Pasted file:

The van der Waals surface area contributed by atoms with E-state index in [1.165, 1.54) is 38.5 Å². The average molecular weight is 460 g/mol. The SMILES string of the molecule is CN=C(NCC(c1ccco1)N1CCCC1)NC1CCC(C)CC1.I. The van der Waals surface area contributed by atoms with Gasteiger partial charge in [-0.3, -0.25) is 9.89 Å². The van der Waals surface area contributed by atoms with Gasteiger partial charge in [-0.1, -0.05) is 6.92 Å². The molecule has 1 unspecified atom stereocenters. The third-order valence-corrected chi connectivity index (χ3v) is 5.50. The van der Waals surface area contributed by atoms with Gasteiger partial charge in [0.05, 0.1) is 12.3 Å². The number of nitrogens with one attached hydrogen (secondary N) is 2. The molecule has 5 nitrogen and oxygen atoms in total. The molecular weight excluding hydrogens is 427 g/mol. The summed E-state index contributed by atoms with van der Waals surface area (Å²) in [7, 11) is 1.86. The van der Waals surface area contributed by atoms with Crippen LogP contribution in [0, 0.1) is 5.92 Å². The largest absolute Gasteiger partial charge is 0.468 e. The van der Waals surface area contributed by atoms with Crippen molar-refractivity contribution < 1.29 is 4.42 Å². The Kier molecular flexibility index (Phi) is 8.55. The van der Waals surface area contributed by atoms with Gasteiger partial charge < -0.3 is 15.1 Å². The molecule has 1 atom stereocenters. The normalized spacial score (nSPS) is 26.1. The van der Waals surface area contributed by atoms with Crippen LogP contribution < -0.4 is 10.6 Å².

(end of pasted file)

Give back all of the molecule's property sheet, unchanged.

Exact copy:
The van der Waals surface area contributed by atoms with E-state index in [1.165, 1.54) is 38.5 Å². The average molecular weight is 460 g/mol. The SMILES string of the molecule is CN=C(NCC(c1ccco1)N1CCCC1)NC1CCC(C)CC1.I. The van der Waals surface area contributed by atoms with Gasteiger partial charge in [-0.3, -0.25) is 9.89 Å². The van der Waals surface area contributed by atoms with Gasteiger partial charge in [-0.1, -0.05) is 6.92 Å². The molecule has 1 unspecified atom stereocenters. The third-order valence-corrected chi connectivity index (χ3v) is 5.50. The van der Waals surface area contributed by atoms with Gasteiger partial charge in [0.05, 0.1) is 12.3 Å². The number of nitrogens with one attached hydrogen (secondary N) is 2. The molecule has 5 nitrogen and oxygen atoms in total. The molecular weight excluding hydrogens is 427 g/mol. The summed E-state index contributed by atoms with van der Waals surface area (Å²) in [7, 11) is 1.86. The van der Waals surface area contributed by atoms with Crippen LogP contribution in [0, 0.1) is 5.92 Å². The largest absolute Gasteiger partial charge is 0.468 e. The van der Waals surface area contributed by atoms with Crippen molar-refractivity contribution < 1.29 is 4.42 Å². The Kier molecular flexibility index (Phi) is 8.55. The van der Waals surface area contributed by atoms with Gasteiger partial charge < -0.3 is 15.1 Å². The molecule has 1 atom stereocenters. The normalized spacial score (nSPS) is 26.1. The van der Waals surface area contributed by atoms with Crippen LogP contribution < -0.4 is 10.6 Å².